To make connections on the other side, my parents posted an ad in the newspaper, and connected with two families in West Germany. They gave us so many toys, all used of course, but for me it was like a dream. This is how I had my first computer at the age of eight, a Commodore 64, and a real awesome BMX bike with a red frame, fancy pads, and blue tires. I was able to watch cartoons starting at 6am. and I loved every toy commercial in between. It didn't even matter that I couldn't physically own all those toys they showed there, just watching the commercials was an adventure in itself. Some of those that I remember were the Keypers, ponies and snails that had secret compartments locked with a chunky plastic key, and rainbow-colored Magic Tracks with which you could build any racetrack shape you wanted, including loops. Cartoons I remember watching were the Gummi Bears, Chip ‘n’ Dale, Ninja Turtles, Ghostbusters, and the Muppet Babies to name just a few. It was cartoon heaven!
How is your work an extension of your childhood? Or how does your aesthetic reflect your youth?
I don't think that I ever really stopped being a child. My affection for silly nonsense and brightly colored plastic toys is as strong as it ever was. I still sometimes end up buying a Play-Doh set, Lego, or whatever else I wasn't able to resist. Those things drive me; they trigger my curiosity and strong desire to make something. In a sense, my work enables me to keep playing with things like that, with colors and shapes and basic ideas about life and what it means to be human. There often is this very basic idea behind toys to emulate life by creating simple, fun, and happy versions of [things] that have serious and complex counterparts in the world of adults. Life is very complicated, and it will take forever to figure it out, so engaging yourself with oversimplified versions of it can have quite a liberating and alleviating effect on you.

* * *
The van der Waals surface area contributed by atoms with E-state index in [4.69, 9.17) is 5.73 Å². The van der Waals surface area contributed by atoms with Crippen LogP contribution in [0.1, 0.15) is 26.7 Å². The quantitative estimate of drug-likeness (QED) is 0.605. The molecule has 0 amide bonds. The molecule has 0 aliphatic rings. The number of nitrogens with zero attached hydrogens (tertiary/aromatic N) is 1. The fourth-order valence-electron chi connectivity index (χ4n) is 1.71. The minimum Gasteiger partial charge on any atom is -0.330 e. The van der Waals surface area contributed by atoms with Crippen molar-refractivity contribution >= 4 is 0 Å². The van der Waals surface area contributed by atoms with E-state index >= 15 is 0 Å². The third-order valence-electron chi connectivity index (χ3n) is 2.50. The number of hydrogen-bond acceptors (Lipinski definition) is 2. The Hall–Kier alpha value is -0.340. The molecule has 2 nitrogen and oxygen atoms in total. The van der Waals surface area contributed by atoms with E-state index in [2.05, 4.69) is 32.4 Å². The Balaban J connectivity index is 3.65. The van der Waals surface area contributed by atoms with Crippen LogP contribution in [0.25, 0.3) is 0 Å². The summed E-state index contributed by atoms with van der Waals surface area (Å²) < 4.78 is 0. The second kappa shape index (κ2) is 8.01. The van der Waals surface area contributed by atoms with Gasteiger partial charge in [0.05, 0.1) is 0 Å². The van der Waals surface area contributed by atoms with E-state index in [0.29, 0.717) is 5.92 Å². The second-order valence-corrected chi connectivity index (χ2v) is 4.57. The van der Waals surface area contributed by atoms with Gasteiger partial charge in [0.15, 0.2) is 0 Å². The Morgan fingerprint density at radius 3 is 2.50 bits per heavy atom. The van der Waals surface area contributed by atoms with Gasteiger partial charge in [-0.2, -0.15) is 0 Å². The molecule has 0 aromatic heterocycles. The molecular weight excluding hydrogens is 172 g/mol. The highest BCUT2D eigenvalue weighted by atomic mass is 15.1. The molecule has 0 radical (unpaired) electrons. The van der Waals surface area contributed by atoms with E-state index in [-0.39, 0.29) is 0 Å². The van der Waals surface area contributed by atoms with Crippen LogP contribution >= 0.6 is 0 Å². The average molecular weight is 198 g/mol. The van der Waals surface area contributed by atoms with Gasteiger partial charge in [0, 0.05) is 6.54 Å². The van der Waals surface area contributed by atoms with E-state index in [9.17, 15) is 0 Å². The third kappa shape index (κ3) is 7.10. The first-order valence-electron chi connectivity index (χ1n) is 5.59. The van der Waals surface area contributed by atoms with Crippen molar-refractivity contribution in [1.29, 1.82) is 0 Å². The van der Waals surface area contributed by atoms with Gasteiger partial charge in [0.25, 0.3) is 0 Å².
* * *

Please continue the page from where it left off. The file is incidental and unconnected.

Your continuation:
Do you feel strange as a grown up?
I don't really feel strange — it's more a feeling of not fitting in. I remember that when I was little I always watched my parents deal with seemingly difficult, monotonous, and dull things that had to do with money, their job, or the house and I felt worried that I'd have to do all those things too once I'd grown up. I thought that at a certain age you are expected to get a stupid job and fill out complicated forms every day. At that age, I didn't even know that there was such a thing as art or even the possibility of becoming an artist, instead I hoped I'd never grow up because the prospect seemed awfully disagreeable.
When did you learn about fine art and then later decide to become an artist yourself?
Since I lived in a provincial town and as this was pre-internet, I had no real idea about what art was supposed to be. Our school program did pretty feeble attempts in exposing us to art; the first time I ever went to an exhibition was at the age of 16 or so at the local museum. They showed watercolors of some lady who probably lived in the same town, but to be honest, the entire trip was incredibly boring. My first real encounter with art was on my first trip to the UK at 17. By then, I had an inkling that art might be more interesting than what I saw at that small museum, and I knew I was right when I went to Tate Britain and saw the work of Cy Twombly. He was the first artist that completely blew me away.